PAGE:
Archive for the ‘Science’ Category

Space Shuttle Lands In Washington DC

Friday, April 20th, 2012

NASA Transfers Shuttle Discovery to National Air and Space Museum

Focuses on Bold New Era of Space Exploration

Space Shuttle Rides a Jet to the Air and Space Museum

Space Shuttle Rides a Jet to the Air and Space Museum

WASHINGTON, D.C. — NASA transferred space shuttle Discovery to the Smithsonian’s National Air and Space Museum during a ceremony Thursday, April 19, at the Stephen F. Udvar-Hazy Center in Chantilly, VA.

“Today, while we look back at Discovery’s amazing legacy, I also want to look forward to what she and the shuttle fleet helped to make possible,” said NASA Administrator Charles Bolden. “As NASA transfers the shuttle orbiters to museums across the country, we are embarked on an exciting new space exploration journey. Relying on American ingenuity and know-how, NASA is partnering with private industry to provide crew and cargo transportation to the International Space Station, while developing the most powerful rocket ever built to take the nation farther than ever before into the solar system.”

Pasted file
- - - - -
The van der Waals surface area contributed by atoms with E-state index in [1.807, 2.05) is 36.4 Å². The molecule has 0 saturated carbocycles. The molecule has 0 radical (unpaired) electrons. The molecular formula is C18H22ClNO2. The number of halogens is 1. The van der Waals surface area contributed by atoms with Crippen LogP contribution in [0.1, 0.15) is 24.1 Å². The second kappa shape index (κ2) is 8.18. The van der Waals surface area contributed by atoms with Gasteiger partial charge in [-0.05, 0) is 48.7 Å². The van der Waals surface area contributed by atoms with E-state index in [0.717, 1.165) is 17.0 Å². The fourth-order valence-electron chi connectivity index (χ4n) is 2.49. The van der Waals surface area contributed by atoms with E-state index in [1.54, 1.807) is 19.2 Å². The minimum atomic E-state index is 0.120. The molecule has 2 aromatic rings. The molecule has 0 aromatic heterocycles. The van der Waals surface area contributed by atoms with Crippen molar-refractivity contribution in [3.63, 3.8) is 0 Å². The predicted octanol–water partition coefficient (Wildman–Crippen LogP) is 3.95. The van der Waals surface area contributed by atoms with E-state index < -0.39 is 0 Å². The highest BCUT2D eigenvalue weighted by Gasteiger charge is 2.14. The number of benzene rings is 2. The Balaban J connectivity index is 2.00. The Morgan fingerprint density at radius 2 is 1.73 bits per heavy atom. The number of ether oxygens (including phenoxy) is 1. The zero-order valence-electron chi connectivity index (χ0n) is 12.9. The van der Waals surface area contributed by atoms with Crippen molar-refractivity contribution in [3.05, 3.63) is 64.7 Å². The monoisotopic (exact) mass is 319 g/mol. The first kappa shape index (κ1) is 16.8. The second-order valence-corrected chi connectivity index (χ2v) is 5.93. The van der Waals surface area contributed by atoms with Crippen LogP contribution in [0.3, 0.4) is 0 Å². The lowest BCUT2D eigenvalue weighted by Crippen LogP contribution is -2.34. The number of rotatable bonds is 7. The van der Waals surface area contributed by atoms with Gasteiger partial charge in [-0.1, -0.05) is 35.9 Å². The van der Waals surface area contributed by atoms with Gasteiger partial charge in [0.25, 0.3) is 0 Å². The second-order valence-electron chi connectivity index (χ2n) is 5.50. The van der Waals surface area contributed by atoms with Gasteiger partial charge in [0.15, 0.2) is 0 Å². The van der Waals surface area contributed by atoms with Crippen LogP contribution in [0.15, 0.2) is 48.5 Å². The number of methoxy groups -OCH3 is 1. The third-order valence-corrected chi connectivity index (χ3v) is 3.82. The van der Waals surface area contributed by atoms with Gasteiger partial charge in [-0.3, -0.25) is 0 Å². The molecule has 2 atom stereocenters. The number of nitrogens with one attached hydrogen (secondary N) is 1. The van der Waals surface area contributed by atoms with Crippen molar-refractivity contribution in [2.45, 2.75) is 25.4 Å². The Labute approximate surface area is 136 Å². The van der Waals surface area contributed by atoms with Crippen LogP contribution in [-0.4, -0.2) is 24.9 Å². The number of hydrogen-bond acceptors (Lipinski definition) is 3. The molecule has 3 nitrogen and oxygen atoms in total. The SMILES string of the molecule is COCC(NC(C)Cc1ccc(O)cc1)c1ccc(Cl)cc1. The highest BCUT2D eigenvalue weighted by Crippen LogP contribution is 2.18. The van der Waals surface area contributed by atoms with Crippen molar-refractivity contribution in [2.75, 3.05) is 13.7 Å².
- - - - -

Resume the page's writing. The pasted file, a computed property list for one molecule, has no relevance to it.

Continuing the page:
National Air and Space Museum Director, General John “Jack” Dailey said, “Discovery has distinguished itself as the champion of America’s shuttle fleet. In its new home, it will shine as an American icon, educating and inspiring people of all ages for generations to come. The Museum is committed to teaching and inspiring youngsters, so that they will climb the ladder of academic success and choose professions that will help America be competitive and successful in the world of tomorrow.”

In this new era of exploration, NASA will build the capabilities to send humans deeper into space than ever before. NASA is using the space station as a test bed and stepping stone for the journey ahead. The agency is changing the way it does business and fostering a commercial industry that will safely service low Earth orbit, so NASA can focus its energy and resources on sending astronauts to an asteroid by 2025 and eventually to Mars in the 2030s.

The space station is the centerpiece of NASA’s human spaceflight activities in low Earth orbit. It is fully staffed with an international crew of six, and American astronauts will continue to live and work there 24 hours a day, 365 days a year, as they have for more than 11 years. Part of the U.S. portion of the station has been designated as a national laboratory, and NASA is committed to using this unique resource for scientific research.